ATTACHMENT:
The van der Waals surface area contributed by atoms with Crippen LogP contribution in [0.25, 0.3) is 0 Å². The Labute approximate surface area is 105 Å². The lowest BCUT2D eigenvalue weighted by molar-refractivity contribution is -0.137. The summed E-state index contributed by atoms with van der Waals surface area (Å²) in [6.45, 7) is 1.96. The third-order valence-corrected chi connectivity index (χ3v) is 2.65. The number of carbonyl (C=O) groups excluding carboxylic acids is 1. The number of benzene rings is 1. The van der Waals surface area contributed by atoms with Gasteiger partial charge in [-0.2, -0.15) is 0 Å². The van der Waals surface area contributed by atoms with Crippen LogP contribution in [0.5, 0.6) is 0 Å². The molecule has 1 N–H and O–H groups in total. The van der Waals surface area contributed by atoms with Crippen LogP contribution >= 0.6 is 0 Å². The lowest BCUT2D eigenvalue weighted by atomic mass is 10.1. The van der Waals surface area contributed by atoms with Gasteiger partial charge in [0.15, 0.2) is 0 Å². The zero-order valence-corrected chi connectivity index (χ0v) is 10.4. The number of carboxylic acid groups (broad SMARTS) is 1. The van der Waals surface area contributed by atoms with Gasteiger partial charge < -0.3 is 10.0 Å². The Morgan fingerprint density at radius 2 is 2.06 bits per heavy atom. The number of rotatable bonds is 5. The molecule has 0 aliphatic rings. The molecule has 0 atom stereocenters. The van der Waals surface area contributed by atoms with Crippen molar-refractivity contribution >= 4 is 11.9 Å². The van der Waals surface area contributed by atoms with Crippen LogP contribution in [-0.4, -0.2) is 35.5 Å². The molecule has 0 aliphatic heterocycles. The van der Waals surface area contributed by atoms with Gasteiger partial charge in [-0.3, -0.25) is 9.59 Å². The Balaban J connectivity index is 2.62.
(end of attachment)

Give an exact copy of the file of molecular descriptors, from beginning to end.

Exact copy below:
The van der Waals surface area contributed by atoms with Crippen LogP contribution in [0.25, 0.3) is 0 Å². The Labute approximate surface area is 105 Å². The lowest BCUT2D eigenvalue weighted by molar-refractivity contribution is -0.137. The summed E-state index contributed by atoms with van der Waals surface area (Å²) in [6.45, 7) is 1.96. The third-order valence-corrected chi connectivity index (χ3v) is 2.65. The number of carbonyl (C=O) groups excluding carboxylic acids is 1. The number of benzene rings is 1. The van der Waals surface area contributed by atoms with Gasteiger partial charge in [-0.2, -0.15) is 0 Å². The van der Waals surface area contributed by atoms with Crippen LogP contribution in [0.5, 0.6) is 0 Å². The molecule has 1 N–H and O–H groups in total. The van der Waals surface area contributed by atoms with Crippen LogP contribution >= 0.6 is 0 Å². The lowest BCUT2D eigenvalue weighted by atomic mass is 10.1. The van der Waals surface area contributed by atoms with Gasteiger partial charge in [0.15, 0.2) is 0 Å². The zero-order valence-corrected chi connectivity index (χ0v) is 10.4. The number of carboxylic acid groups (broad SMARTS) is 1. The van der Waals surface area contributed by atoms with Gasteiger partial charge < -0.3 is 10.0 Å². The Morgan fingerprint density at radius 2 is 2.06 bits per heavy atom. The number of rotatable bonds is 5. The molecule has 0 aliphatic rings. The molecule has 0 atom stereocenters. The van der Waals surface area contributed by atoms with Crippen molar-refractivity contribution >= 4 is 11.9 Å². The van der Waals surface area contributed by atoms with Crippen LogP contribution in [-0.4, -0.2) is 35.5 Å². The molecule has 0 aliphatic heterocycles. The van der Waals surface area contributed by atoms with Gasteiger partial charge in [-0.3, -0.25) is 9.59 Å². The Balaban J connectivity index is 2.62.